Erwin Wurm, a major player in one-minute sculptures, was born in 1954 and now lives and works in Vienna. His one-minute sculptures are influenced by minimal and conceptual art. Beginning his work in the 1980s, Wurm started to “riff on [the conceptual traditions of the 1960s and ’70s] with his own brand of comic conceptualism.”4 Wurm’s sculptures vary in materials and subject matter, ranging from chairs to shampoo bottles. Some of his other pieces come with a set of instructions, either written or drawn. He constantly asks “at what point does something change from an action into a sculpture, from a sculpture into a photograph?”5
Erwin Wurm not only has single pieces that stand alone, but also has worked in series. One of his series, entitled “Instructions for Idleness,” was created in 2001. This series is a collection of photos and text showing the artist enacting directions taken from a slacker’s rulebook. This “rule-book,” includes statements like “stay in pajamas all day” and “be to lazy to argue.” Another one of Wurm’s series is “Instructions for Political Incorrectness.” This “how to book” gives commands to “spit in someone’s soup” and “steal a beggar’s money.” “European Dream” makes reference to the well-known ideal of the American Dream. This includes the life style and coincidences with current European Economic Union.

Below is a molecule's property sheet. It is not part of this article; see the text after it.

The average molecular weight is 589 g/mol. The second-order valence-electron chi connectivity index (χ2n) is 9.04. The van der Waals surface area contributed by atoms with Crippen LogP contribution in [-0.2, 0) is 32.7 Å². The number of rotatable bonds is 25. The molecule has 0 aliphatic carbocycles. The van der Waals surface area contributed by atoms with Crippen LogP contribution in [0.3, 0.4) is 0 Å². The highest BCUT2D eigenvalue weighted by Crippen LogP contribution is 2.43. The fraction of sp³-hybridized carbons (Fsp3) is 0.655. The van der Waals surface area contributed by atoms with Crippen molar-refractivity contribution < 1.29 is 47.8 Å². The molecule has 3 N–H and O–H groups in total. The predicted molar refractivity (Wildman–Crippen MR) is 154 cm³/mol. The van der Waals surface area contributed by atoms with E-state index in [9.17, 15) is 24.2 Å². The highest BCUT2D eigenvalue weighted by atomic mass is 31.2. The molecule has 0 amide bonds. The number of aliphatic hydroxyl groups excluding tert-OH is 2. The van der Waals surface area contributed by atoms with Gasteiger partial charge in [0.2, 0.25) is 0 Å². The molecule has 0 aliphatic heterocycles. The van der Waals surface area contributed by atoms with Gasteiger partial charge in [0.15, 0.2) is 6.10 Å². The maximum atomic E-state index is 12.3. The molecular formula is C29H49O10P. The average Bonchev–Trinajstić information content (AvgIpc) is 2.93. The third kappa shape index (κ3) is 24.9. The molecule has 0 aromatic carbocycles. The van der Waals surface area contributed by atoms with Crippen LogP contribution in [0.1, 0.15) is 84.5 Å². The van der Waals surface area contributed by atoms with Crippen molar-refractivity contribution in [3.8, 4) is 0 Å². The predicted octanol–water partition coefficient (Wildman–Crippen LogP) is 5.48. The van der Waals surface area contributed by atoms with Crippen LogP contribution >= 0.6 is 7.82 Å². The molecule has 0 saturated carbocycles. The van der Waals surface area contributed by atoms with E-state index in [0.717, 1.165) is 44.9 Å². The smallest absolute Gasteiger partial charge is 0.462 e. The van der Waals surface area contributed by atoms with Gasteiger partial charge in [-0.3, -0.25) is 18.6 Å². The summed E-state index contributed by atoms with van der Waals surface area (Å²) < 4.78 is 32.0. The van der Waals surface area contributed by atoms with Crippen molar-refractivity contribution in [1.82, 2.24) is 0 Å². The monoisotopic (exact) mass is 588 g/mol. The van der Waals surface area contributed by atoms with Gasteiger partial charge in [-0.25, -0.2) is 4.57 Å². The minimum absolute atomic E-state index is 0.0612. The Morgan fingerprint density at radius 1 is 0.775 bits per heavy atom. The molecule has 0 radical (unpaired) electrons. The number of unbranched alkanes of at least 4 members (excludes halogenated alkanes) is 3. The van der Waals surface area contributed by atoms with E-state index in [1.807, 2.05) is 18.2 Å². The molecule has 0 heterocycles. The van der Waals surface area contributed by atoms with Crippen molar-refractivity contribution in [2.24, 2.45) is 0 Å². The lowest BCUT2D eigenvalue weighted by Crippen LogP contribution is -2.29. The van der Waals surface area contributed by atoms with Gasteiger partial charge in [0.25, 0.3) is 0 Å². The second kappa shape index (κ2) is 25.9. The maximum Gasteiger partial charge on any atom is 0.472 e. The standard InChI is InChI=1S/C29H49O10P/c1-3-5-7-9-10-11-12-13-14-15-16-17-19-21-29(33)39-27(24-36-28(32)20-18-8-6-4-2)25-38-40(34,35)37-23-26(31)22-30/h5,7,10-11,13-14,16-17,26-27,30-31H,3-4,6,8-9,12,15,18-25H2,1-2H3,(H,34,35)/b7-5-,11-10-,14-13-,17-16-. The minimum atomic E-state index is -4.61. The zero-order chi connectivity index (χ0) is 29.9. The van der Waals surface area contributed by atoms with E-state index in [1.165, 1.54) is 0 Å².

Although Erwin Wurm is the first name that comes to mind when one-minute sculpture is mentioned, there are many others that share his passion in redefining sculpture. These sculptors include Richard Serra, whose sculptures emphasize the weight and nature of the materials and Bruce Nauman, whose sculptures have a playful, mischievous manner to them. Other contributing sculptors are Gilbert and George, who use photography to document events, such as getting drunk off of gin, and Charles Ray. Ray’s work incorporates the surprise of an object that seems familiar yet is not and also a type of disruption of society’s balance of power, working in sculpture and photography. Charles Ray photographed himself as if part of minimalist sculptures, like in “Plank I and II” (1973). In these pieces, a flat timber pins his limp body up on a wall. These are not the only artists capable of one-minute sculptures; anyone can make one. Alina Popa made a one-minute sculpture using ping-pong balls pinched between her arms and her sides and in between her legs and put the picture up on her blog.